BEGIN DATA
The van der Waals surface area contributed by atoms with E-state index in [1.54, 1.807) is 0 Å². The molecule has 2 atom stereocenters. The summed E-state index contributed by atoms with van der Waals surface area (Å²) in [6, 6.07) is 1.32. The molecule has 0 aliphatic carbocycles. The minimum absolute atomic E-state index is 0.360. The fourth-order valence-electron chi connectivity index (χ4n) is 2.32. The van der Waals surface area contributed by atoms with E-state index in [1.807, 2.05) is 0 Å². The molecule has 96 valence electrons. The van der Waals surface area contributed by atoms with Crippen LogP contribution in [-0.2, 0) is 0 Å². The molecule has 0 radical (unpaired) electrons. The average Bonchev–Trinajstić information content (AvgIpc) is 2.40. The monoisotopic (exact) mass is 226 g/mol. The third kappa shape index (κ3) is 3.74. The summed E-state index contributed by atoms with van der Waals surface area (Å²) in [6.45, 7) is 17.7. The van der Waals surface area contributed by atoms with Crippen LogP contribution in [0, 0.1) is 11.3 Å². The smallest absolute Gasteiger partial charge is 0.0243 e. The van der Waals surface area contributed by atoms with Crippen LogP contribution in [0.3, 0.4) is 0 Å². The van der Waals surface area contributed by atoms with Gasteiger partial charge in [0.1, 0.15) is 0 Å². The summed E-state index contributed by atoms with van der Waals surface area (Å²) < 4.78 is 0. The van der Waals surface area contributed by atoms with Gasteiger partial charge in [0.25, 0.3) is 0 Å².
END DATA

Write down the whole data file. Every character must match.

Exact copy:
The van der Waals surface area contributed by atoms with E-state index in [1.54, 1.807) is 0 Å². The molecule has 2 atom stereocenters. The summed E-state index contributed by atoms with van der Waals surface area (Å²) in [6, 6.07) is 1.32. The molecule has 0 aliphatic carbocycles. The minimum absolute atomic E-state index is 0.360. The fourth-order valence-electron chi connectivity index (χ4n) is 2.32. The van der Waals surface area contributed by atoms with E-state index in [1.807, 2.05) is 0 Å². The molecule has 96 valence electrons. The van der Waals surface area contributed by atoms with Crippen LogP contribution in [-0.2, 0) is 0 Å². The molecule has 0 radical (unpaired) electrons. The average Bonchev–Trinajstić information content (AvgIpc) is 2.40. The monoisotopic (exact) mass is 226 g/mol. The third kappa shape index (κ3) is 3.74. The summed E-state index contributed by atoms with van der Waals surface area (Å²) in [6.45, 7) is 17.7. The van der Waals surface area contributed by atoms with Crippen LogP contribution in [0, 0.1) is 11.3 Å². The smallest absolute Gasteiger partial charge is 0.0243 e. The van der Waals surface area contributed by atoms with Crippen LogP contribution in [0.3, 0.4) is 0 Å². The van der Waals surface area contributed by atoms with Gasteiger partial charge in [0.1, 0.15) is 0 Å². The summed E-state index contributed by atoms with van der Waals surface area (Å²) < 4.78 is 0. The van der Waals surface area contributed by atoms with Gasteiger partial charge in [0.25, 0.3) is 0 Å².